• Because they were wrestling with physical media in the physical world, artists had to risk starting over if a picture didn't work out because the consequences of a failure couldn't be contained in a separate Photoshop layer. This gives different meaning to an artist's willingness to gamble and to the psychology of maintaining high standards.

It's no wonder that these artists-- Norman Rockwell, J.C. Leyendecker, Charles Dana Gibson, Maxfield Parrish, Frederic Remington, James Montgomery Flagg, and many others-- were folk heroes in ways that today's "photo-illustrators" can never be.  For all the gross inefficiencies and manual labor involved in working with physical media in the physical world, creativity seems to come out of constrained circumstances.  If you compare the images from these different periods in the history of illustration, it would appear that the process of wrestling with the angel summoned a grander set of choices and commitments.

Wednesday, December 11, 2019


Steve Martin has a comedy routine about how to make a million dollars without paying taxes. "First," he says, "get a million dollars. Then, don't pay the taxes."

I figured that a "how-to" book on painting from Nathan Fowkes would be similar: First, pick up a brush. Then use your exquisite sense of color, your natural gift for design and your light, nimble touch to make a picture."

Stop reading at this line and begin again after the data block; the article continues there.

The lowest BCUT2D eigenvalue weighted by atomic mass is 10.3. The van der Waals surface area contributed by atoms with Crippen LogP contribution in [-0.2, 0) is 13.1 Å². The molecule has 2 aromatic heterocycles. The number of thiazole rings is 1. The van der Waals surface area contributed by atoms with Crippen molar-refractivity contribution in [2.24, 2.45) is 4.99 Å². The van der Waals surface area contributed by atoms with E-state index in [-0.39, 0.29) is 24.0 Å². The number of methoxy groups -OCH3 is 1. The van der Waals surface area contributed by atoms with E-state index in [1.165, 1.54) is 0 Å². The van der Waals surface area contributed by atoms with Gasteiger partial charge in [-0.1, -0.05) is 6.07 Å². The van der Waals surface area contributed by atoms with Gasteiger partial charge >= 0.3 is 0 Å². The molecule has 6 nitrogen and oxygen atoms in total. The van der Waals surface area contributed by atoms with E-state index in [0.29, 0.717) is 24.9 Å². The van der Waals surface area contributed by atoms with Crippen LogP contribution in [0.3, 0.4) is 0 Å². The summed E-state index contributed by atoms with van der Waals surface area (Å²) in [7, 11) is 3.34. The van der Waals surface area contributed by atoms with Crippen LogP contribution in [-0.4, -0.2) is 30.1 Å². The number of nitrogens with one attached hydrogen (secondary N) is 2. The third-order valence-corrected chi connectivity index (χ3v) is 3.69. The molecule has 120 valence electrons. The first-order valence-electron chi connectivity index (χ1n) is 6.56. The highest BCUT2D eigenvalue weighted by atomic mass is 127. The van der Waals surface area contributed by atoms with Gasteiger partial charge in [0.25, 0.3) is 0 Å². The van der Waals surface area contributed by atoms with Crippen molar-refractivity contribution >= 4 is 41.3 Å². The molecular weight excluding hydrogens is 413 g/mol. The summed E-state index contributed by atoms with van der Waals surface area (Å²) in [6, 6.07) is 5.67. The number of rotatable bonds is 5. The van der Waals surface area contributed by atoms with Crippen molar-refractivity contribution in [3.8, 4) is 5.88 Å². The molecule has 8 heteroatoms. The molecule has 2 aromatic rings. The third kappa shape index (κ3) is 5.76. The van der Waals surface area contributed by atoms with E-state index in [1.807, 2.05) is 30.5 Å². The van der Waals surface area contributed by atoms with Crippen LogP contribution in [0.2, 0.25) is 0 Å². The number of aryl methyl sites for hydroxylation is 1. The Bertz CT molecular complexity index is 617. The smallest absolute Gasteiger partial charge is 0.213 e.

As a result, I wasn't expecting that his new book would be much more than a portfolio of his watercolors. Still, that was sufficient reason to order it.  The paintings in this book are quite beautiful and the reproduction is excellent (which is crucial for any collection of Fowkes' art).

But I was especially pleased to find a thoughtful book full of practical, insightful suggestions.

For example, I've always admired Fowkes' ability to simplify complex colors and forms, distilling his subjects to their essence.

On this subject, he recommends "finding a simple statement" by honing in on the quality that made you choose to paint that particular scene in the first place, then editing anything that might distract from that quality.  How exactly are we supposed to do that? He offers tips ranging from squinting your eyes, to forcing prioritization by giving yourself a firm 20 minute deadline to paint a complicated subject, or starting with a basic value statement and adding only a few strategic details.  As another exercise in simplification, he talks about limiting your entire painting to 20 brush strokes.

He also offers personal commentary such as his decision to get rid of his TV: "the TV would call to me from the next room, and when the inevitable frustrations of learning something new would hit, the TV was just too tempting of an escape.  I realized I could never have the level of focus that I needed as long as there was a constant distraction right there in the next room."  The book even talks about  dealing with mosquitoes when trying to paint on site.

An excellent book by an excellent artist.